Exploration or Destination?

In a few short weeks Amanda and I are going to go on a vacation with a couple of close friends, Barry Friesen and Andrew Kennedy. Its just going to be a week, but they are going to fly into Las Vegas (from Vancouver, BC and Denver, CO respectfully) and we are going to drive up to Yosemite National Park. This trip will take us through Death Valley National Park, along the Sierra Nevadas, over the Tioga pass and into Yosemite Valley.

After spending a few days in and around that area, we will then depart to the East, descending past Mono Lake and then across the Nevada desert landscape until arriving at Zion National Park in Utah. Then, after a couple of more days we will head past Bryce Canyon National Park, up into the Grand Junction, Colorado area, before finishing the trip in Denver after passing by the towering fourteen-thousand-foot tall mountains of the Rockies. We'll wrap it up by hiking with Amanda's Dad up Mt. Elbert, the highest point in Colorado.

I am excited for this trip. I am energized to plan and make sure we will have everything we need, emergencies planned for, and costs kept down. I am pumped to get away from the concrete jungle of Phoenix. 

But what exactly am I excited for? Is it just the spots where we will stop: Yosemite and Zion? Or is it the journey?

For me, while I will greatly enjoy Yosemite, marking this off my bucket-list (which includes visiting ALL the American National Parks) and will be amazed at the scenery, my true enjoyment will be at the experience of exploring. Amanda, Barry, and I got to do this last year in Mendocino county north of San Francisco. It is the ability to step outside of our normal schedules, to retreat and relax by exploring a region of this world and enjoying each others company. That really is what I love about vacation, to explore along the journey.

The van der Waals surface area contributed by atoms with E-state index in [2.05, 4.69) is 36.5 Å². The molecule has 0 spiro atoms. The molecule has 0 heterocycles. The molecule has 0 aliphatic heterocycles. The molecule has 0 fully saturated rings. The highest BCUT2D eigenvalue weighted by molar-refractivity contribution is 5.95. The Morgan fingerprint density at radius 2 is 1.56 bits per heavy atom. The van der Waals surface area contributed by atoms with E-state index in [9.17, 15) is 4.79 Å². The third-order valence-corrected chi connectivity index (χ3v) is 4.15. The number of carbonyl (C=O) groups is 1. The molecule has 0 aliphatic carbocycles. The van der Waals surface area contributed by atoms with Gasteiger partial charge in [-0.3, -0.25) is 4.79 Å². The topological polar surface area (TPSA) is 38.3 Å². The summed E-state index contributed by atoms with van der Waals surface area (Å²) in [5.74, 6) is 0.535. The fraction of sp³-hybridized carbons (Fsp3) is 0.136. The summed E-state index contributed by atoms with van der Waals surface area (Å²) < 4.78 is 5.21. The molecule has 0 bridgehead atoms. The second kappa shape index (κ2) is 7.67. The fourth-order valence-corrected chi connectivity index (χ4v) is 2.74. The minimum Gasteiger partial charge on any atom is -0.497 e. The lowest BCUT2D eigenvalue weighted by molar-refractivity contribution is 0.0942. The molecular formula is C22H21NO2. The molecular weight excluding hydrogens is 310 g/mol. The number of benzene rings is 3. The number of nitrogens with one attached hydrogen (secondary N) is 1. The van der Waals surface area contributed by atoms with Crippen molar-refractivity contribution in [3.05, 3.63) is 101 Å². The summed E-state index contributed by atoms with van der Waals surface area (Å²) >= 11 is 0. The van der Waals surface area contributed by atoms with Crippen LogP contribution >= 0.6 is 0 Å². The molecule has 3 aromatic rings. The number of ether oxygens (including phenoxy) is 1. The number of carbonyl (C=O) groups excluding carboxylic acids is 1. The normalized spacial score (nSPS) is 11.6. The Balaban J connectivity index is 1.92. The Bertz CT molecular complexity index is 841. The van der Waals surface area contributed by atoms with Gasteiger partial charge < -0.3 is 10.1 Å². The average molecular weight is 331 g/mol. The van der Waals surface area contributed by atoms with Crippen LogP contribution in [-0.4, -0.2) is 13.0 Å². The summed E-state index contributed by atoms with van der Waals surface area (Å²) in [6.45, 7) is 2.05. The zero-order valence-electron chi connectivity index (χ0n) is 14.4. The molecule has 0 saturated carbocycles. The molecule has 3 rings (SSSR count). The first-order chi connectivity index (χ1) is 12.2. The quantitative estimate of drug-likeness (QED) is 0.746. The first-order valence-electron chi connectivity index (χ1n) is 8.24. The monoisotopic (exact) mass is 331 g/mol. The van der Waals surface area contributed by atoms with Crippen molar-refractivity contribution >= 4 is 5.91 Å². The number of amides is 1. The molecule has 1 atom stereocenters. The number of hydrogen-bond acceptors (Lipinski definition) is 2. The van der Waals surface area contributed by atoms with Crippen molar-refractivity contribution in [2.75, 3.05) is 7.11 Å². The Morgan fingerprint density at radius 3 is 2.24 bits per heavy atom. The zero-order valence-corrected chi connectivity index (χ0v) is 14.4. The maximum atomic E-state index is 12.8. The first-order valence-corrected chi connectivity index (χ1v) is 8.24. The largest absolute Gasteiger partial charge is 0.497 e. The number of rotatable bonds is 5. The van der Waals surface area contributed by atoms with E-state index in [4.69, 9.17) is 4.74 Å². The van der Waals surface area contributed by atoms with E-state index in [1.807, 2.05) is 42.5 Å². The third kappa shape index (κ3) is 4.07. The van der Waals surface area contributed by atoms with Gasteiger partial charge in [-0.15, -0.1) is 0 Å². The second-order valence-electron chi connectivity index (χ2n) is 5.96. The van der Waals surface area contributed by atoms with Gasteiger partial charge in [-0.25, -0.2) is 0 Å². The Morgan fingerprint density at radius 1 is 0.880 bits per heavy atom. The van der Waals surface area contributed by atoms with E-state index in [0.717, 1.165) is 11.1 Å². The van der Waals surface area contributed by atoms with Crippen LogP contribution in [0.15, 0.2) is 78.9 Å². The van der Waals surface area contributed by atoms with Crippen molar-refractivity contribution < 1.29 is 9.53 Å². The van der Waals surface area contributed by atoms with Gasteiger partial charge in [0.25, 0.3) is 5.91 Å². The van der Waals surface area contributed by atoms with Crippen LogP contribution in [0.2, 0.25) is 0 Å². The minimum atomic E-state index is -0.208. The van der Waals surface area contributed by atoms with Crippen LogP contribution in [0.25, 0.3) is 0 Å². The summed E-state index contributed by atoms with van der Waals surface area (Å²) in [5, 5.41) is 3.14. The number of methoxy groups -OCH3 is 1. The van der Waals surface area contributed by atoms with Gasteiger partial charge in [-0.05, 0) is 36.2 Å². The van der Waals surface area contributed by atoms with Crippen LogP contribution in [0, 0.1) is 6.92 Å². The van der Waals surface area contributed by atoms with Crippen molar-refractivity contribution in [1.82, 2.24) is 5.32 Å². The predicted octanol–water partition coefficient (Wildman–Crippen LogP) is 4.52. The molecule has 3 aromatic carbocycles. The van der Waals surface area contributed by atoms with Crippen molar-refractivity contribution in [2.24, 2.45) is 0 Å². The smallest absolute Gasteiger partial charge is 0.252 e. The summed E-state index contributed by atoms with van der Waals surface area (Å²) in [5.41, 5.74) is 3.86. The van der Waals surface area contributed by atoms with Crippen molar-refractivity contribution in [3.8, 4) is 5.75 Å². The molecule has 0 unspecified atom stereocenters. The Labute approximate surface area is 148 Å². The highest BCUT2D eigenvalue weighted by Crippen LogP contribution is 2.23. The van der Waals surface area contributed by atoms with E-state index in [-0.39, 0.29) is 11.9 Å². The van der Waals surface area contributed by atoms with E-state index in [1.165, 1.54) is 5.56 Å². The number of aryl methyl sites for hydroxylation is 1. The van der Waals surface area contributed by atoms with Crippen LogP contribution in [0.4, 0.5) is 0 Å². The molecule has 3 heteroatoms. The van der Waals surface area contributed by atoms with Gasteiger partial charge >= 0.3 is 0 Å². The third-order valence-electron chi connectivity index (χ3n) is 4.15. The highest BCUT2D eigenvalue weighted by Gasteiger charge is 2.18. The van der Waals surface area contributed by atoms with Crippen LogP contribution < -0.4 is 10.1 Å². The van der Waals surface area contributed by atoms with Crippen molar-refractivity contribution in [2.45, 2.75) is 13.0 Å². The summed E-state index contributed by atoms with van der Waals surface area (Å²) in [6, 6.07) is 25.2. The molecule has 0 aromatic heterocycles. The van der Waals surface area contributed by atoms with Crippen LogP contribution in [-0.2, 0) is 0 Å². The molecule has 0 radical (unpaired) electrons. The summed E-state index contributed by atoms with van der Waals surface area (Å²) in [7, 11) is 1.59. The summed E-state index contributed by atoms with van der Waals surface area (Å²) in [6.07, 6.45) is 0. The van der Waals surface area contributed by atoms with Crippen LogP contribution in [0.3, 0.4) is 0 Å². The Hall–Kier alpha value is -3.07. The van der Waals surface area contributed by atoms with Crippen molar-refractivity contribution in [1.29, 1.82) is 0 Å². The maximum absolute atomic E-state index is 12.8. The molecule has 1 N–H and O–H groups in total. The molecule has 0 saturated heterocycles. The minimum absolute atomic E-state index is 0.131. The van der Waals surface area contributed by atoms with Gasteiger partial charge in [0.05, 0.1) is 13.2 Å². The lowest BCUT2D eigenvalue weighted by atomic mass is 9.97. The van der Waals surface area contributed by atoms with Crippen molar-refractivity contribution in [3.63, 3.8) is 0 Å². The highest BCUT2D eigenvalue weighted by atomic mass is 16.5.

In fact, I truly feel that it taps into a much deeper existential and spiritual need than my normal work week does. Its more primal, more truly who I am and what I feel we as humans are supposed to do. Life is meant to be lived. Not lived trying to earn enough money to have stuff at the point of being comfortable. But life is meant to be experienced, to walk alongside those around us, getting to know them and exploring this creation we live in.

I don't think most of us really want a domesticated world, or think that cities and skyscrapers have more grandeur than snow-capped mountains or the crashing surf. Yet even cities need to be explored, just as the countryside does. It doesn't matter where you are, life in its infinite strands can be explored.

Life is not about the destination, but the journey. Life is to experience the exploration of our own hearts, minds, and souls in the world that we live. When we that we are all journeying together, exploring life, we can start to put pieces together as to what we can hope for. Life to build up, to change, to encourage, and to be dynamic and not stagnant. Life lived together can provide us with just that experience, if we choose to filter our attitude in a way that opens ourselves up. Not letting fear or the "dark-side" keep us behind closed doors and afraid to start a conversation with a complete stranger but rather choosing to see the possibilities that exist all around us in the people we encounter, the sites we see, and those we ride on road trips with.

Yeah, I'm excited for this road trip. I'm excited to see Yosemite, Death Valley, Zion, and Bryce Canyon. I'm excited to spend time exploring these regions.

I'm very excited to explore and get to know God, Amanda, Barry, Andrew, and myself more during this trip as well.